Although achieving a tight butt may be a primary reason for physical exercise, the same cannot be said about our hips. Tight hips are the nemesis of modern society where most of our day is spent sitting at a desk, on a couch or behind a steering wheel.
Our hips are two of our largest joints. They consist of the balls or heads of the femur bones in the upper legs and the hip sockets, which are located midway between the sit bones and the front hip bones in the pelvis. A lack of physical mobility in our hip joints translates into reduced circulation and inflexibility as tension and tightness increase. To further exacerbate this already limited capacity, our hips are our emotional junk drawers. When we do not resolve our negative feelings — sad, stressful memories, financial fears, relationship wreckages — these feelings do not just dissipate into thin air. We store our unresolved emotions and tensions, particularly those regarding control, in our bodies. Because our hips are our stabilizers and storage units, they often inherit the brunt of our emotional baggage.
If you attend yoga classes and have experienced a hip-opening sequence, you may have also noticed a tendency to tear up. This emotional release creates space for breath, blood and being to flow more gracefully. With open hips, anxiety, fear, depression and back pain can become conditions of the past. However, hypermobile yogis, because of their flexibility and reduced physical sensation, can move too deeply into a pose, which over time, causes damage to the joints. In this case, be wary of moving beyond your edge and out of alignment.
Those of us with reduced flexibility can open our hips by consistently moving these ball-and-socket joints in their four natural directions — externally, internally, flexed and extended. An internal rotation is achieved by rolling the heads of the femurs toward the midline of the front body. In an external rotation, the femurs’ heads rotate outward, away from the midline. In flexion and extension, the femur heads roll back or forward respectively as illustrated in the final two poses of the sequence below.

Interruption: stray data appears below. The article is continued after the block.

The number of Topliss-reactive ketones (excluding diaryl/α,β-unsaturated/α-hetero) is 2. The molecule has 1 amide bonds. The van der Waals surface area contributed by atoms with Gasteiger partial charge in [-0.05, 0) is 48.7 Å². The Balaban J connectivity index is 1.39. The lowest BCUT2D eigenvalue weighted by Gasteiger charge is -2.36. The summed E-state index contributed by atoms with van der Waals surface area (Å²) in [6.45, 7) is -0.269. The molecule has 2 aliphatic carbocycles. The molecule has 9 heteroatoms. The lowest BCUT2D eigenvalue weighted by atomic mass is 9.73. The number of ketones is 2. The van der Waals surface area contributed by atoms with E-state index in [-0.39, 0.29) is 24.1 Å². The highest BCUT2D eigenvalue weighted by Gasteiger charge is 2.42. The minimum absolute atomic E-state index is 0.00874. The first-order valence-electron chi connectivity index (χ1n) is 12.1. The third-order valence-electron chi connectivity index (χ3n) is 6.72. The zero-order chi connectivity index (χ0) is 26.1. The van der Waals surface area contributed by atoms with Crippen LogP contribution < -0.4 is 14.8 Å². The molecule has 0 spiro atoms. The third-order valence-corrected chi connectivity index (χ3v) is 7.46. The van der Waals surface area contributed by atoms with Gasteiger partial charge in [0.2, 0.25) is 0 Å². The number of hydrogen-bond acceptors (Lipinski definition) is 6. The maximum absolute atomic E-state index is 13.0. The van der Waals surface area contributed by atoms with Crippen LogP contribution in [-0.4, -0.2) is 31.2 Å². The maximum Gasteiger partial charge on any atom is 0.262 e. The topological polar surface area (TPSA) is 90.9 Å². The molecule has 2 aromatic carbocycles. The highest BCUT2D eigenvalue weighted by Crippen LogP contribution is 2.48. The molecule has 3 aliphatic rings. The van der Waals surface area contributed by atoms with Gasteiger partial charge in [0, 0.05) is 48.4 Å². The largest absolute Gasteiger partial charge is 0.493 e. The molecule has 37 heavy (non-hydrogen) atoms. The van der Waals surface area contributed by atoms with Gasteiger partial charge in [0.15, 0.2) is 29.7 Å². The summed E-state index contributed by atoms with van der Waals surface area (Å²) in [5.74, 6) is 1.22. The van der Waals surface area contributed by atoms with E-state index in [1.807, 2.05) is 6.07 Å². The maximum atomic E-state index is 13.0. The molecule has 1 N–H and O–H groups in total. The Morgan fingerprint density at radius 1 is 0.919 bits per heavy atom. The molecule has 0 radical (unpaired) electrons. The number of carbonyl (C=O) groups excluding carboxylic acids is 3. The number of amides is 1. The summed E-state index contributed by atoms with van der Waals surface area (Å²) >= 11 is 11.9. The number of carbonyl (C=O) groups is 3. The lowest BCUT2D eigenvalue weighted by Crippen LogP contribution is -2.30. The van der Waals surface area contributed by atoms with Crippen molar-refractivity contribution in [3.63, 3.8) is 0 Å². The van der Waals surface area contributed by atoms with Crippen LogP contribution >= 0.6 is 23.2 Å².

Use your “inner eye” to find your ball-and-socket hip joints, located approximately five centimetres down from your front hip bones and behind many layers of inner groin muscles. As you move through each of the following poses, feel the ball of the femur rolling in the hip socket. For more advanced practitioners, also connect the ball of the femur to an imaginary ball in the centre of your heel bone.
Photo by Wayne Glowacki
BADDHA KONASANA (Bound Angle Pose)
Sit on a height that allows your spine to lift and lengthen. Feel the external rotation of the femur ball in the hip socket as you bring the soles of your feet together and your knees release out to the sides.
Photo by Wayne Glowacki
TRIANG MUKHAIKAPADA PASCHIMOTTANASANA (Three-Limbed Forward Bend)
Beginning in Dandasana, sit on the height you need to keep your hips even, legs straight and spine lifting. Lean to your left, bend your right knee and guide your ankle to the side of your right hip. Keep your inner knees together. Find the internal rotation in both femur balls in the hip socket, especially in the bent knee leg. The straight leg is also in flexion.
Photo by Wayne Glowacki
SALAMBA SETU BANDHA SARVANGASANA (Supported Bridge Pose)
Start by lying down with your shoulders resting on a folded blanket, knees bent and feet on the floor. Press into your feet and upper arms to lift your pelvis, and place a block under your sacrum. Find the internal rotation of the femur ball in the hip socket as you stretch your right foot out along the floor, which also brings your right leg into extension.
Winnipeggers Helen Maupin and Candace Propp are authors of the Creating Space: Yoga Actions. To discover more actions for healthy leg and hip movements, see Creating Space: Yoga Actions for Pelvis & Psoas. Maupin and Propp are certified teachers through Yoga Centre Winnipeg. For yoga teacher training with Stacy Schroder, go to www.sereneyogastudio.com.
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